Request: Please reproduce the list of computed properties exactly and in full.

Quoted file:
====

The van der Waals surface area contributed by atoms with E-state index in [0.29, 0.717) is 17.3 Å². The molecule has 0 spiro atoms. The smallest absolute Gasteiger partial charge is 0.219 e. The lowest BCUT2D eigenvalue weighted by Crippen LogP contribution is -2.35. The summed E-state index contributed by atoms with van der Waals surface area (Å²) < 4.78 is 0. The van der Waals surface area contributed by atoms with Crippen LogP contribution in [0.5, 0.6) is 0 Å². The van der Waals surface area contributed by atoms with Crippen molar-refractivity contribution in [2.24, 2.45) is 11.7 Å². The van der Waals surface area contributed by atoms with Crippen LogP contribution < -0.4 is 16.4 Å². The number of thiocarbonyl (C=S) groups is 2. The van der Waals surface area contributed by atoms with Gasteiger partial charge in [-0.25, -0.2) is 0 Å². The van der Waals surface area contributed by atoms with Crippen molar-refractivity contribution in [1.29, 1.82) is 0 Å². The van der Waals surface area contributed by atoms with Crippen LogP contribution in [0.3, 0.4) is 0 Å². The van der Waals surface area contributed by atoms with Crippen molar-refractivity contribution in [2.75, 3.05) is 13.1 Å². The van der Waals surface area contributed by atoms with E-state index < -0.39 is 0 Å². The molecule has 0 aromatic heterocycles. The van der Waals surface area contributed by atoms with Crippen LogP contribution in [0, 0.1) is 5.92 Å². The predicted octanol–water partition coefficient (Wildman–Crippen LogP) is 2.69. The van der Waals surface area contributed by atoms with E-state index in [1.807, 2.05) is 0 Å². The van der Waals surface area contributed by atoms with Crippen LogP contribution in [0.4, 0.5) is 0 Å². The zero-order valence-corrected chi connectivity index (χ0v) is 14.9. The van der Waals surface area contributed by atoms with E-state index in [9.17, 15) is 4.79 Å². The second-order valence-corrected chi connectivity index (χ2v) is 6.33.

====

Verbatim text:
The van der Waals surface area contributed by atoms with E-state index in [0.29, 0.717) is 17.3 Å². The molecule has 0 spiro atoms. The smallest absolute Gasteiger partial charge is 0.219 e. The lowest BCUT2D eigenvalue weighted by Crippen LogP contribution is -2.35. The summed E-state index contributed by atoms with van der Waals surface area (Å²) < 4.78 is 0. The van der Waals surface area contributed by atoms with Crippen LogP contribution in [0.5, 0.6) is 0 Å². The van der Waals surface area contributed by atoms with Crippen molar-refractivity contribution in [2.24, 2.45) is 11.7 Å². The van der Waals surface area contributed by atoms with Crippen LogP contribution < -0.4 is 16.4 Å². The number of thiocarbonyl (C=S) groups is 2. The van der Waals surface area contributed by atoms with Gasteiger partial charge in [-0.25, -0.2) is 0 Å². The van der Waals surface area contributed by atoms with Crippen molar-refractivity contribution in [1.29, 1.82) is 0 Å². The van der Waals surface area contributed by atoms with Crippen LogP contribution in [0.3, 0.4) is 0 Å². The van der Waals surface area contributed by atoms with Crippen molar-refractivity contribution in [2.75, 3.05) is 13.1 Å². The van der Waals surface area contributed by atoms with E-state index < -0.39 is 0 Å². The molecule has 0 aromatic heterocycles. The van der Waals surface area contributed by atoms with Crippen LogP contribution in [0, 0.1) is 5.92 Å². The predicted octanol–water partition coefficient (Wildman–Crippen LogP) is 2.69. The van der Waals surface area contributed by atoms with E-state index in [1.807, 2.05) is 0 Å². The van der Waals surface area contributed by atoms with Crippen LogP contribution in [0.4, 0.5) is 0 Å². The zero-order valence-corrected chi connectivity index (χ0v) is 14.9. The van der Waals surface area contributed by atoms with E-state index in [9.17, 15) is 4.79 Å². The second-order valence-corrected chi connectivity index (χ2v) is 6.33.